ABSTRACT ART AFTER 1945
As the first contribution to the European Capital of Culture RUHR.2010, the Emil Schumacher Museum exhibits a cross section of Abstract Expressionism in Europe in the exhibition New Freedom.
At the end of WW II, Abstraction developed into the ‘world-wide language of painting’ and was the dominant idiom of the Third Documenta 1964 in Kassel. For this exhibition, Emil Schumacher painted three large works titled Documenta I, II, and III. After the exhibit, the artist inadvertently destroyed Documenta I while re-working the painting. Twenty-seven years later, he created a new painting, Palmarum, using the frame of the ruined original. This work transports the dynamics and the turbulence of the earlier painting into the painterly expression of his late works. While the Documenta paintings represent the ‘heroic’ phase of Abstract Expressionism in Europe, Palmarum, painted in 1991, represents the following generation of abstract expressionist painting in the 20th century.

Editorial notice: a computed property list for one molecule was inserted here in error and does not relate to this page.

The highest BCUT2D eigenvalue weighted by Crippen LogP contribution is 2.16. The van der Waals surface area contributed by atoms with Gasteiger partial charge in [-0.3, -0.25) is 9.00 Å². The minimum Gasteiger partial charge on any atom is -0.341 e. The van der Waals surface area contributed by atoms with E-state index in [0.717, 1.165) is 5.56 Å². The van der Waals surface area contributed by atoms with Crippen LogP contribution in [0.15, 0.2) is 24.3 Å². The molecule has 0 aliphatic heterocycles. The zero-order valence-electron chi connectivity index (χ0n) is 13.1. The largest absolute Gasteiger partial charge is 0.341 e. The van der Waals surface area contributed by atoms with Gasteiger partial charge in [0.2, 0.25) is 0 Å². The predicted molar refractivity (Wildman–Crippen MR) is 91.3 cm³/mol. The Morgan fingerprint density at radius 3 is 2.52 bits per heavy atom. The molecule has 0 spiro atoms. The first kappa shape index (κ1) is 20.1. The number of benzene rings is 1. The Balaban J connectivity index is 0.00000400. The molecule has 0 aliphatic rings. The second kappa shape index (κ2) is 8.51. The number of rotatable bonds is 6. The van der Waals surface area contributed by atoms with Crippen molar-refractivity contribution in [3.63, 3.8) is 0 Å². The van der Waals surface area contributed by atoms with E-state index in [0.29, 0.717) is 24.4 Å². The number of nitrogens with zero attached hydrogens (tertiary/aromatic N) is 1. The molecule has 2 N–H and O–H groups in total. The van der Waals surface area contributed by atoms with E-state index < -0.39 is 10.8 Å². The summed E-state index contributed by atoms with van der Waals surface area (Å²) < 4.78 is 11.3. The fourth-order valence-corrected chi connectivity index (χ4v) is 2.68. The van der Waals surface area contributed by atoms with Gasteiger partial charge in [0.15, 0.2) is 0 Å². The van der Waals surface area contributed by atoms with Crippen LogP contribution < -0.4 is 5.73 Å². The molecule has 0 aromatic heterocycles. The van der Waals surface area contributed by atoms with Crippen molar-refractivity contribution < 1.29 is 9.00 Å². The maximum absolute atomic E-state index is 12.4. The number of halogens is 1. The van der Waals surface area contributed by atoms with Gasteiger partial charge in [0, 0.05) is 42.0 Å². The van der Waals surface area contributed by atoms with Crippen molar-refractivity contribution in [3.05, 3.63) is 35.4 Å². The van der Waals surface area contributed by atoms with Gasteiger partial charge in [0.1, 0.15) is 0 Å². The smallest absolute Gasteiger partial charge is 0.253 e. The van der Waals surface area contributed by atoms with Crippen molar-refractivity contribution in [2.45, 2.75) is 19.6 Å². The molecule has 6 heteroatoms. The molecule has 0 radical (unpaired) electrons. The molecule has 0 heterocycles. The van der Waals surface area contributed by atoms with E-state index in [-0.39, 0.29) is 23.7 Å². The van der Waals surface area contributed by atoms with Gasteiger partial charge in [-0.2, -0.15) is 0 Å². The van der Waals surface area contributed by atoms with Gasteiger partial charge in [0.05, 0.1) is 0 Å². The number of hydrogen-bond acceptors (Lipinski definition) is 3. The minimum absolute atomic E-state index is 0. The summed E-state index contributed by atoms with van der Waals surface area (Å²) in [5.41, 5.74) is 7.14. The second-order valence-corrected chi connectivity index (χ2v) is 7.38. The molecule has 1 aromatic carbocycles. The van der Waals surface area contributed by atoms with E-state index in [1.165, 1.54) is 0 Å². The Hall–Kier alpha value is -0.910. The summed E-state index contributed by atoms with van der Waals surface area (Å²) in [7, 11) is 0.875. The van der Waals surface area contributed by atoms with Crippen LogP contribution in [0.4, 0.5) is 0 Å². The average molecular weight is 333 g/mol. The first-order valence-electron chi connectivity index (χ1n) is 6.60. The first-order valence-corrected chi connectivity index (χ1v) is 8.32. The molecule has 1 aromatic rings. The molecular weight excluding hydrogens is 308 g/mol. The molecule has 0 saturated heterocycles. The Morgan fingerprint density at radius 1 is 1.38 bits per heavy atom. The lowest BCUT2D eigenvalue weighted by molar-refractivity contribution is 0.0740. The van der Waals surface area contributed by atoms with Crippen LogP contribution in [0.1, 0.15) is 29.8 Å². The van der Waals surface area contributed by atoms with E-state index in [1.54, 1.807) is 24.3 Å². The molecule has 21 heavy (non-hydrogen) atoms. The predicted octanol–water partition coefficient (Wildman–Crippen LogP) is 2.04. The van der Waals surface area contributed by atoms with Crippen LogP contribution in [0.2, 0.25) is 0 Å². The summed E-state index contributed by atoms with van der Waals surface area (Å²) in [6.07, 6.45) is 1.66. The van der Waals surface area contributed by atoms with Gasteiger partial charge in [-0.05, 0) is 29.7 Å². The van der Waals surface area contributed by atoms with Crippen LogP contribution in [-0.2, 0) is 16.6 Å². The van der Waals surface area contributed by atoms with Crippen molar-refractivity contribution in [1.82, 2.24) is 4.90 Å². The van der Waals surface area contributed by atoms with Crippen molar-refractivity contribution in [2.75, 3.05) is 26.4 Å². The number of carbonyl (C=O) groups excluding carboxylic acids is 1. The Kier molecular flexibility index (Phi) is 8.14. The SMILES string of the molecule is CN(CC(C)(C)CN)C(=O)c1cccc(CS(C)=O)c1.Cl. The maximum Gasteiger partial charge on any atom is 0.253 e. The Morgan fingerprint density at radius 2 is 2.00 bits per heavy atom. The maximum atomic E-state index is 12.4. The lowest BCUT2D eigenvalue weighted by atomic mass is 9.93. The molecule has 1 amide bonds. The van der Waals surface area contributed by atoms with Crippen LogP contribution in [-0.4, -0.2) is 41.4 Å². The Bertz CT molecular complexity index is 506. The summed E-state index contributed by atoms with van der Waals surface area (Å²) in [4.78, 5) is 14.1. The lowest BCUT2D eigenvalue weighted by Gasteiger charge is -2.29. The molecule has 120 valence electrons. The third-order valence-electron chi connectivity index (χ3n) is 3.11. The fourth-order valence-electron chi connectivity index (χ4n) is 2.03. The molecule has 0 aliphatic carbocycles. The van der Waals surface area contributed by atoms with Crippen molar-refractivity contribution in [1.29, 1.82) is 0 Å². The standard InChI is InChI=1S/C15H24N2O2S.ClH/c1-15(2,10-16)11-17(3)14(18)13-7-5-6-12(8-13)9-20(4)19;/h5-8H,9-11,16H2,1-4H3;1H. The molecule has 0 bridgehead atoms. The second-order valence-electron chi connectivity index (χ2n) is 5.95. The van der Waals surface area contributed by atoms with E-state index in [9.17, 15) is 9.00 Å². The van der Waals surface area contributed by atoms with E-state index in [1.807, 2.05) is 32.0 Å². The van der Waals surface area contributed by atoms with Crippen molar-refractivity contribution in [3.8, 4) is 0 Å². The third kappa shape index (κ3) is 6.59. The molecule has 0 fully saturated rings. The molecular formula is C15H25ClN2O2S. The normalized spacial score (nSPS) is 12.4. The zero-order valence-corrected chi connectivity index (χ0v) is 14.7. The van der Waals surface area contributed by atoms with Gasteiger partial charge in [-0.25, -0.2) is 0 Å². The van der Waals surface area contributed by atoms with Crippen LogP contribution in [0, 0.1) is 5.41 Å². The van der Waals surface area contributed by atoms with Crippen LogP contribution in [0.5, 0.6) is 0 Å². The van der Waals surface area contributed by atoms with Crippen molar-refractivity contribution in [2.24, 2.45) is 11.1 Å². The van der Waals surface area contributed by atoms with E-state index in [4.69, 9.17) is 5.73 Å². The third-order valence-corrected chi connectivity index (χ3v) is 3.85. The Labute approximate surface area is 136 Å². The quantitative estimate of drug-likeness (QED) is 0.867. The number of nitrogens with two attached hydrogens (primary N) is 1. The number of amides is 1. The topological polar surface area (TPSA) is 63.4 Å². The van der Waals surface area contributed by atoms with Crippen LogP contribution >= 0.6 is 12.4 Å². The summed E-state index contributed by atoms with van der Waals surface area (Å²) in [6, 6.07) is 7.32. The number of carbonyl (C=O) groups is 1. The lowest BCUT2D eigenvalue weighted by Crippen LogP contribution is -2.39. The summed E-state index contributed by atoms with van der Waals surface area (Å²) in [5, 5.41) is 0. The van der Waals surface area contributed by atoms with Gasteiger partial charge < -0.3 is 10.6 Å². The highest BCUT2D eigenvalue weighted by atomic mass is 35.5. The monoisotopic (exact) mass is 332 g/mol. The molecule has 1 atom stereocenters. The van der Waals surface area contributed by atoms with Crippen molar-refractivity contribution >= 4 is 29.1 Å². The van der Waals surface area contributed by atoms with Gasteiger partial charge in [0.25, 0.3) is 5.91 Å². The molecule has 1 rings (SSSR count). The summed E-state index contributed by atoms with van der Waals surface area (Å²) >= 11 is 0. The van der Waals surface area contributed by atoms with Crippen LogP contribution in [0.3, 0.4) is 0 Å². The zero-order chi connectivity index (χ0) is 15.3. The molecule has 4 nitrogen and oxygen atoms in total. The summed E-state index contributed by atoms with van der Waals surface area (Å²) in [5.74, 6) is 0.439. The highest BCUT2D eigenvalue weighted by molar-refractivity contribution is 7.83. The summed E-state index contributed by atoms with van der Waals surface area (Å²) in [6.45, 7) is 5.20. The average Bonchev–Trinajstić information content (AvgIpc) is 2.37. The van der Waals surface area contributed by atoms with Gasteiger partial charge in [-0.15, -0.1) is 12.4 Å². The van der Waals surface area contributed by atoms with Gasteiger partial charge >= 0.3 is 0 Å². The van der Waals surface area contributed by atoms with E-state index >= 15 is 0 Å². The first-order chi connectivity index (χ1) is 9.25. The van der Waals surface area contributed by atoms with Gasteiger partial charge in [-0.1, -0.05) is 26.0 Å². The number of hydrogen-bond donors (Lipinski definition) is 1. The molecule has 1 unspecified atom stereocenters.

The exhibit presents the two remaining Documenta paintings with works of several other outstanding artists of the Third Documenta in Kassel. As a contrast, paintings from the 1970’s to the 1990’s are grouped around Palmarum.
New Freedom documents the range of Abstract Expressionism in Europe and convenes, for the first time, some of the most important international post-war Avantgarde in Hagen. Works by Asger Jorn, Karel Appel, Pierre Alechinsky, Antonio Saura, Antoni Tàpies, Arnulf Rainer, Gerhard Richter, Cy Twombly and Emil Schumacher.